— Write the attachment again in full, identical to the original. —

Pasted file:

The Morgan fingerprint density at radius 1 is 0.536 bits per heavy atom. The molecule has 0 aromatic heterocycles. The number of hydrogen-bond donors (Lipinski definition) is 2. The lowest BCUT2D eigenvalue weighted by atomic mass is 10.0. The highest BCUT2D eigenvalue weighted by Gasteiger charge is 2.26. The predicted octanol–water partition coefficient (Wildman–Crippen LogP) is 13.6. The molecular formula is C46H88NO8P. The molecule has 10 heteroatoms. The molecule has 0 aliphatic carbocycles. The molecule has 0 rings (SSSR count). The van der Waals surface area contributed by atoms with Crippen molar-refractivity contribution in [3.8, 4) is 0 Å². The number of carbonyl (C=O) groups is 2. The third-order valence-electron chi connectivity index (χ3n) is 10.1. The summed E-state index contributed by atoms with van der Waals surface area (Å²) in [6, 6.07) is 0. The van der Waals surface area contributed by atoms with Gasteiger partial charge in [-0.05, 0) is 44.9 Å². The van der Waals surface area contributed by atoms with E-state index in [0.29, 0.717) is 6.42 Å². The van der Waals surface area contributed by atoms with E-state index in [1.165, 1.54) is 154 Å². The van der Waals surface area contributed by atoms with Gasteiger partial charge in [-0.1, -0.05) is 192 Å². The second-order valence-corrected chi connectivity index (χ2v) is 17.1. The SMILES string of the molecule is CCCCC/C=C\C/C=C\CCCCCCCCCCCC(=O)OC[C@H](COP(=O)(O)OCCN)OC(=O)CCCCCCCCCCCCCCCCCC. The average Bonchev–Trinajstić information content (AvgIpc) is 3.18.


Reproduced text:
The Morgan fingerprint density at radius 1 is 0.536 bits per heavy atom. The molecule has 0 aromatic heterocycles. The number of hydrogen-bond donors (Lipinski definition) is 2. The lowest BCUT2D eigenvalue weighted by atomic mass is 10.0. The highest BCUT2D eigenvalue weighted by Gasteiger charge is 2.26. The predicted octanol–water partition coefficient (Wildman–Crippen LogP) is 13.6. The molecular formula is C46H88NO8P. The molecule has 10 heteroatoms. The molecule has 0 aliphatic carbocycles. The molecule has 0 rings (SSSR count). The van der Waals surface area contributed by atoms with Crippen molar-refractivity contribution in [3.8, 4) is 0 Å². The number of carbonyl (C=O) groups is 2. The third-order valence-electron chi connectivity index (χ3n) is 10.1. The summed E-state index contributed by atoms with van der Waals surface area (Å²) in [6, 6.07) is 0. The van der Waals surface area contributed by atoms with Gasteiger partial charge in [-0.05, 0) is 44.9 Å². The van der Waals surface area contributed by atoms with E-state index in [0.29, 0.717) is 6.42 Å². The van der Waals surface area contributed by atoms with E-state index in [1.165, 1.54) is 154 Å². The van der Waals surface area contributed by atoms with Gasteiger partial charge in [-0.1, -0.05) is 192 Å². The second-order valence-corrected chi connectivity index (χ2v) is 17.1. The SMILES string of the molecule is CCCCC/C=C\C/C=C\CCCCCCCCCCCC(=O)OC[C@H](COP(=O)(O)OCCN)OC(=O)CCCCCCCCCCCCCCCCCC. The average Bonchev–Trinajstić information content (AvgIpc) is 3.18.